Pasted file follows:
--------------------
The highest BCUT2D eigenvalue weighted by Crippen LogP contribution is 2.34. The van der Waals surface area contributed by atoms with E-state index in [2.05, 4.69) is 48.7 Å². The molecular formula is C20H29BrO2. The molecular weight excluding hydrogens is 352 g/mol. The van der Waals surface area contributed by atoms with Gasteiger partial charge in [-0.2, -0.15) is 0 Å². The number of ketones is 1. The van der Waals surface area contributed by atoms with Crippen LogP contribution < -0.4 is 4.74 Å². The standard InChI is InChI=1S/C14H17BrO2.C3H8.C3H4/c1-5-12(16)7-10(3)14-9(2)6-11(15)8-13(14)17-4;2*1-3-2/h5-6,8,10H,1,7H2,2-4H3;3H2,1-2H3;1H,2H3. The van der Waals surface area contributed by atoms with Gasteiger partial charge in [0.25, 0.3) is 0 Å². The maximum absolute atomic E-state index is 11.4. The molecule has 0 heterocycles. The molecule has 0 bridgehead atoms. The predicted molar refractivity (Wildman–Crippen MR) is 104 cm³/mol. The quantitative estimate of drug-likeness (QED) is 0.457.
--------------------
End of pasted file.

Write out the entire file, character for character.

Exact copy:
The highest BCUT2D eigenvalue weighted by Crippen LogP contribution is 2.34. The van der Waals surface area contributed by atoms with E-state index in [2.05, 4.69) is 48.7 Å². The molecular formula is C20H29BrO2. The molecular weight excluding hydrogens is 352 g/mol. The van der Waals surface area contributed by atoms with Gasteiger partial charge in [-0.2, -0.15) is 0 Å². The number of ketones is 1. The van der Waals surface area contributed by atoms with Crippen LogP contribution < -0.4 is 4.74 Å². The standard InChI is InChI=1S/C14H17BrO2.C3H8.C3H4/c1-5-12(16)7-10(3)14-9(2)6-11(15)8-13(14)17-4;2*1-3-2/h5-6,8,10H,1,7H2,2-4H3;3H2,1-2H3;1H,2H3. The van der Waals surface area contributed by atoms with Gasteiger partial charge in [0.25, 0.3) is 0 Å². The maximum absolute atomic E-state index is 11.4. The molecule has 0 heterocycles. The molecule has 0 bridgehead atoms. The predicted molar refractivity (Wildman–Crippen MR) is 104 cm³/mol. The quantitative estimate of drug-likeness (QED) is 0.457.